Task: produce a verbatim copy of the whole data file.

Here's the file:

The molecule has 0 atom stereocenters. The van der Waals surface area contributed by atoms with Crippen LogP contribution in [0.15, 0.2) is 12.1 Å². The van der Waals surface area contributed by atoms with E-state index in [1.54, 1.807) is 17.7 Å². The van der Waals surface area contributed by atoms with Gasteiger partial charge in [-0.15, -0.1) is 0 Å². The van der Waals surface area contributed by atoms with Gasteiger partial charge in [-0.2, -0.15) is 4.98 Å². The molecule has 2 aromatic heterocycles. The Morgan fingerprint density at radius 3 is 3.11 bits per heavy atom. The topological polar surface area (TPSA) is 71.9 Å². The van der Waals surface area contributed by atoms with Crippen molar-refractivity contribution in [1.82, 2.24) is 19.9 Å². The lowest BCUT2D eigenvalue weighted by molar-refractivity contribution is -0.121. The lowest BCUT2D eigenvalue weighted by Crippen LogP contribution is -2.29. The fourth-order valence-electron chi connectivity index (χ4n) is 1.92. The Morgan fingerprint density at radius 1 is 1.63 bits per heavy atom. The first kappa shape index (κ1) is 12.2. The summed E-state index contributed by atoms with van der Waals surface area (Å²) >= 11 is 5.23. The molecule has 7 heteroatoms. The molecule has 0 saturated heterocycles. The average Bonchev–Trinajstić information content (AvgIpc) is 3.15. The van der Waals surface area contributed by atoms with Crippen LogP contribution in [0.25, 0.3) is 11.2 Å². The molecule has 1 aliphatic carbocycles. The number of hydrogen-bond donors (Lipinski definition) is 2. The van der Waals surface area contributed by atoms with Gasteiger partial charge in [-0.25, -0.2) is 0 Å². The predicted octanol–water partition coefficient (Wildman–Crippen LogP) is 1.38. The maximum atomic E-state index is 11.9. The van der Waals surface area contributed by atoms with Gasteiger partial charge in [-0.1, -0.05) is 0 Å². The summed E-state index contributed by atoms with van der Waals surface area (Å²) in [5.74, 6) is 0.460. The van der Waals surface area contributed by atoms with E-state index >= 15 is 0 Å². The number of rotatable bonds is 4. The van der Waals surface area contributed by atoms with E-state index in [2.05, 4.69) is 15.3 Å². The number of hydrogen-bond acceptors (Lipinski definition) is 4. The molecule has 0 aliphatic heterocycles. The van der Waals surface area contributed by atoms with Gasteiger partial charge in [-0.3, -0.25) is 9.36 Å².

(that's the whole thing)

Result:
The molecule has 0 atom stereocenters. The van der Waals surface area contributed by atoms with Crippen LogP contribution in [0.15, 0.2) is 12.1 Å². The van der Waals surface area contributed by atoms with E-state index in [1.54, 1.807) is 17.7 Å². The van der Waals surface area contributed by atoms with Gasteiger partial charge in [-0.15, -0.1) is 0 Å². The van der Waals surface area contributed by atoms with Gasteiger partial charge in [-0.2, -0.15) is 4.98 Å². The molecule has 2 aromatic heterocycles. The Morgan fingerprint density at radius 3 is 3.11 bits per heavy atom. The topological polar surface area (TPSA) is 71.9 Å². The van der Waals surface area contributed by atoms with Crippen molar-refractivity contribution in [1.82, 2.24) is 19.9 Å². The lowest BCUT2D eigenvalue weighted by molar-refractivity contribution is -0.121. The lowest BCUT2D eigenvalue weighted by Crippen LogP contribution is -2.29. The fourth-order valence-electron chi connectivity index (χ4n) is 1.92. The Morgan fingerprint density at radius 1 is 1.63 bits per heavy atom. The first kappa shape index (κ1) is 12.2. The summed E-state index contributed by atoms with van der Waals surface area (Å²) >= 11 is 5.23. The molecule has 7 heteroatoms. The molecule has 0 saturated heterocycles. The average Bonchev–Trinajstić information content (AvgIpc) is 3.15. The van der Waals surface area contributed by atoms with Crippen LogP contribution in [0.25, 0.3) is 11.2 Å². The molecule has 1 aliphatic carbocycles. The number of hydrogen-bond donors (Lipinski definition) is 2. The van der Waals surface area contributed by atoms with Gasteiger partial charge in [-0.25, -0.2) is 0 Å². The predicted octanol–water partition coefficient (Wildman–Crippen LogP) is 1.38. The maximum atomic E-state index is 11.9. The van der Waals surface area contributed by atoms with Gasteiger partial charge in [-0.1, -0.05) is 0 Å². The summed E-state index contributed by atoms with van der Waals surface area (Å²) in [5.74, 6) is 0.460. The van der Waals surface area contributed by atoms with E-state index >= 15 is 0 Å². The number of rotatable bonds is 4. The van der Waals surface area contributed by atoms with E-state index in [2.05, 4.69) is 15.3 Å². The number of hydrogen-bond acceptors (Lipinski definition) is 4. The molecule has 0 aliphatic heterocycles. The van der Waals surface area contributed by atoms with Gasteiger partial charge in [-0.3, -0.25) is 9.36 Å².